Film Clips: X-Men: First Class, Hesher, Tree of Life and more

This weekend's openings


  • ©2010 Wrekin Hill Entertainment
  • Joseph Gordon-Levitt as Hesher

HESHER (R) TJ's life is torn apart when his mother dies in a car accident. Living with his elderly grandmother and a father who solves his problems with pills, TJ's situation could not get more strange. That's when Hesher comes in. This tattooed young man with long greasy hair takes up residence in the family garage uninvited and brings his sense of anarchy along. Natalie Portman plays the opposing role of caring young grocery clerk who steps in to become TJ's protector.

The half-century partnership between two men is revealed in this documentary directed by Pierre Thoretton. Yves Saint-Laurent left behind not only a legacy, an incredible art collection, but also a lover. Through interviews, archival footage and more, Thoretton begins to reveal the bits and pieces of art, fashion and love that make up a life story.

QUEEN TO PLAY (NR) Oscar-winner Kevin Kline stars in this French film about a chambermaid (Sandrine Bonnaire) who unexpectedly discovers a passion for chess and seeks lessons from a reclusive American doctor (Kline). Based on Bertina Henrichs’ acclaimed novel La Joueuse d’echec (The Chess Player).

TREE OF LIFE 3 stars (PG-13) Famously enigmatic director Terrence Malick meditates on childhood and God’s relationship to humanity in his alternately breathtaking and stultifying coming-of-age film. Loosely autobiographical, Tree of Life primarily follows young Jack (Hunter McCracken) growing up in 1950s Waco, Texas, to a stern Dad and nurturing mom (Brad Pitt and Jessica Chastain, both excellent), with interludes of Jack as an angsty adult (Sean Penn) as well as scenes of the evolution of life on Earth, complete with dinosaurs. At well over two hours Tree of Life’s whispery voice-overs and lack of conventional narrative puts your patience to the test, but as a beautifully-photographed tone poem, it’s undeniably impressive. Winner of the Palme d’Or at the Cannes Film Festival. — Holman

X-MEN: FIRST CLASS 4 stars (PG-13) Mutation researcher Charles Xavier (James McAvoy) and vengeful Holocaust survivor Eric Lehnsherr (Michael Fassbender) unite to find other super-powered individuals and thwart the scheming Sebastian Shaw (Kevin Bacon) from provoking the Cuban Missile Crisis. McAvoy, Fassbender and Jennifer Lawrence (as shape-shifting Mystique) ground the angst and racism metaphors in credible, affecting relationships. Director Matthew Vaughn revitalizes the X-Men franchise by flashing back to the “Mad Men”-era 1960s, so for much of its running time, it feels more like a fast-paced, retro spy flick than yet another superhero movie. — Holman

CANDY DARLING (NR) This documentary profiles Candy Darling, a male-to-female transsexual who starred in several of Andy Warhol’s films and inspired the Velvet Underground’s song “Candy Says.” May 31-June 5, 7 p.m. Cinefest Film Theatre, Georgia State University, 66 Courtland St., Suite 240. 404-413-1798. www2.gsu.edu/~wwwcft.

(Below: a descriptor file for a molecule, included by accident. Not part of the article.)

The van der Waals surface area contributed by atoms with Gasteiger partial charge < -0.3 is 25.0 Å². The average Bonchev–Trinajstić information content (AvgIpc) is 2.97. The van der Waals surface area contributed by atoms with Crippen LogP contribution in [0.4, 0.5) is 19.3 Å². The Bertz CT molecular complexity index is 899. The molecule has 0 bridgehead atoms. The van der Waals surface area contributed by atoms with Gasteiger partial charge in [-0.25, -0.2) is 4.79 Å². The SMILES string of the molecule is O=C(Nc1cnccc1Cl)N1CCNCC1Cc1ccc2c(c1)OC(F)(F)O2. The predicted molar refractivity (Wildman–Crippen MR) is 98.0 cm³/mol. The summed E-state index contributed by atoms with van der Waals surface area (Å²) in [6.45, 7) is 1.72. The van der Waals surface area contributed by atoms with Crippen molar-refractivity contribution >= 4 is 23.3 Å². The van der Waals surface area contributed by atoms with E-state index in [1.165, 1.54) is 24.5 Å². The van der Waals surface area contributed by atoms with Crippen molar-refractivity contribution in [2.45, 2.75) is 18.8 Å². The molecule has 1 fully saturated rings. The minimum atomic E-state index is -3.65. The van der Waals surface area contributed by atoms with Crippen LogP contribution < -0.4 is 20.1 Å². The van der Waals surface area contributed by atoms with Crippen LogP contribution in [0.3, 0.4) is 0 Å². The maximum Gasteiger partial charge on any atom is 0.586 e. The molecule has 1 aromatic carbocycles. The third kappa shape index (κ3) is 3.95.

THE DARK CRYSTAL (1982) (G) “The Muppet Show” creators Jim Henson and Frank Oz directed this superbly-designed, occasionally down beat fantasy story in which the evil, vulture-like Skeksis try capture the last of the elfin Gelflings as part of their world-conquering scheme. Tuesday’s performance features an art opening with the work of Brian Colin. Art Opening and a Movie. Tue., June 7, 9:30 p.m.; Fri., June 10, Midnight; Sun., June 12, 3 p.m. Plaza Theatre, 1049 Ponce de Leon Ave. 404-873-1939. www.plazaatlanta.com.

IMITATION OF LIFE(1959) Douglas Sirk directs this classic melodrama about two mothers — one white, one black — who each struggle with rebellious daughters. Screen on the Green. Thu., June 9. Free. Piedmont Park.

ROCK AND ROLL MONSTER BASH(NR) The annual event rocks out by day to such bands as Brimstones and Spooky Partridge, then screens a triple-feature of Japanese fight films: Godzilla 2000 starring the famed irradiated reptile; Ringu, the original tape of the haunted videotape; and Hausu, a famously nutty haunted house epic purportedly worth the price of admission alone. Sun., June 5. Movies begin at dusk. Starlight Six Drive-In, 2000 Moreland Ave.

ROLLING THUNDER (1977) (R ) William Devane and Tommy Lee Jones star in this highly-regarded revenge thriller about Vietnam war veterans who return to clean-up stateside corruption. Shown on a double bill with American Grindhouse, a retrospective of the gloriously sleazy era of U.S. exploitation films. June 6-19. Cinefest Film Theatre, Georgia State University, 66 Courtland St., Suite 240. 404-413-1798. www2.gsu.edu/~wwwcft.